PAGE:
2.5.3.   To URGENTLY train the professionals who will execute them, including civil society in this task, just as the Civil Registry and Identification Service did in their preparation for the enforcement of the law. While we recognize the hard work of officials concerned with the dignity of our population; we distrust that this good will is present in all territories: for this reason, the intervention from the Central Administration is urgent to avoid the possible episodes of discrimination that we have to regret.

2.5.4.   To update its circulars on access to hormone replacement therapies and genital modification surgeries, in order to eliminate any treatment, expression or pathological reference, which violates the principle of non-pathologization of article 5, letter A of the Gender Identity Law (Act 21.120).

2.5.5.   To establish a standardized protocol at national level that clarifies and simplifies the access to them, designating Family Health Centers (CESFAM) and hospitals by geographical area of the country to which the trans population can go in an easier and closer way.

2.6.  We reject that the law has established a forced divorce for married people who will change their name and registered sex. Many people make their gender transition with the support of their partners, children and families, so this procedure reproduces stereotypes that continue to obstruct equal rights for all sexual dissidence and for all genders. Once we advance in sexual-affective education for all ages, in prevention and criminalization of hate crimes and their incitement, and in the recognition of filial rights for children of lesbian mothers or other sexual dissidents; Chile must move towards equal marriage which, besides allowing it between same-sex people, simplifies divorce, facilitates adoption and enshrines equal rights between spouses, ending centuries of discrimination against women in the marital space.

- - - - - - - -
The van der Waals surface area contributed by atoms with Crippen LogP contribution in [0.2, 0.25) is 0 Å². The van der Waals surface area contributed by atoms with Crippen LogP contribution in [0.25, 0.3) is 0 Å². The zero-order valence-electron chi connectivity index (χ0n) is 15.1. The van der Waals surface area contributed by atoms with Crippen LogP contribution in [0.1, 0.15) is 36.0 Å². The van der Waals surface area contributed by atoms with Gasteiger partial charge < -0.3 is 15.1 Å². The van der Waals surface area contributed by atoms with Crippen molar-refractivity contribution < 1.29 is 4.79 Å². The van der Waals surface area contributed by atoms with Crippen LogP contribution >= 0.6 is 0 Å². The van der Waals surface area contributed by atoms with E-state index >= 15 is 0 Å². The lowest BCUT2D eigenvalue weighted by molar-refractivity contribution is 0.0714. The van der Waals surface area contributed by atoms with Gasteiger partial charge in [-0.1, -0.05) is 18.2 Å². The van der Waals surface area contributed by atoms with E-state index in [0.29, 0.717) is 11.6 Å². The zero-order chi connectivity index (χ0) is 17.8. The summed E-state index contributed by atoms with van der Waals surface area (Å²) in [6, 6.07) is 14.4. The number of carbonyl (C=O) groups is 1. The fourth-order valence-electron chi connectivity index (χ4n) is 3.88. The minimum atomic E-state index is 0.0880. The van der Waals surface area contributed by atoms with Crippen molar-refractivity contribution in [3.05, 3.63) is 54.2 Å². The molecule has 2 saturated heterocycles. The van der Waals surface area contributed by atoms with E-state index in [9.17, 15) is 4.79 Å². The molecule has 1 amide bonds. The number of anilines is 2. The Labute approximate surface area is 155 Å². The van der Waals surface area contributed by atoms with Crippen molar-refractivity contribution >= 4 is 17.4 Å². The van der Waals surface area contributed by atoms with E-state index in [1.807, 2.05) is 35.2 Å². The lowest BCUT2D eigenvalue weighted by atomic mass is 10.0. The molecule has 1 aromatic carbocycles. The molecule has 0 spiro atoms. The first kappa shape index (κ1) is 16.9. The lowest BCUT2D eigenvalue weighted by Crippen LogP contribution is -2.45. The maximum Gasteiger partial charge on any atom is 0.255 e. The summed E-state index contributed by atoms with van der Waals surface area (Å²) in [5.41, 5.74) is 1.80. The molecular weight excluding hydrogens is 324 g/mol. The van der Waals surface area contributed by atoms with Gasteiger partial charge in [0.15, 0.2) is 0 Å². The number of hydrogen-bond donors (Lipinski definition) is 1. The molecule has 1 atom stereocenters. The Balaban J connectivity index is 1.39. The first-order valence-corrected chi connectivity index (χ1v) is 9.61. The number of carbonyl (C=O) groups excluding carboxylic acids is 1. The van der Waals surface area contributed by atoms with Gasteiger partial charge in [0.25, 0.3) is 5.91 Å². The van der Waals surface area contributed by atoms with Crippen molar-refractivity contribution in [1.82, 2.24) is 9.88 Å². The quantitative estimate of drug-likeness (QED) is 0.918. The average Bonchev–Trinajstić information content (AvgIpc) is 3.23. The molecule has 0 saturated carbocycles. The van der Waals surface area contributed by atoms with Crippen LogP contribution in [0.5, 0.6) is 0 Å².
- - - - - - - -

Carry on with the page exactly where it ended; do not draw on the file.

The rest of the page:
1.     In the same line, we call all sexual dissidence to install the following as priority of our movement, over other claims of a heritage nature:

3.1.  A structural reform to Act 20.609 that establishes measures against discrimination, extending it against all types of violence and intolerance, which creates a state body responsible of generating, promoting, supervising and sanctioning compliance with public policies and other regulation on the subject; to simplify the complaint procedure, establish the dynamic burden of proof, increase fines and establish compensation for damages against discriminated persons.

3.2.  Strengthening the prevention and criminalization of hate crimes, creating the criminal type of travesticide and transfemicide.

3.3.  Ensure a non-sexist education that ends with the gender selection or other reasons, and other stereotypes, both in public and private establishments.

3.4.  Mandatory sexual-affective education from the preschool age, free from discrimination and with an equity perspective of all sexualities, genders and emotions.

3.5.  The approval of a “Trans Integral Law,” which establishes mechanisms for real labor inclusion, education without discrimination, explicit health guarantees, justice commissions, truth and reparation for discrimination against sexual dissidents, especially focused on recognizing all persons without distinction of age and in particular to trans adults and elderly, who have been violated and discriminated by society and that the State has not been able to stop.

3.6.  The regulation of sex work from a feminist perspective, that guarantees social security rights, access to health and protects those who dedicate themselves to this occupation from abuse and violence.

3.7.  The ratification of the Inter-American Convention against all forms of Discrimination and Intolerance, created at the 43rd session of the OAS General Assembly, signed by Chile on October 22, 2015, but still waiting to be sent by the President for its discussion in the National Congress.


Click here to download the Public Statement.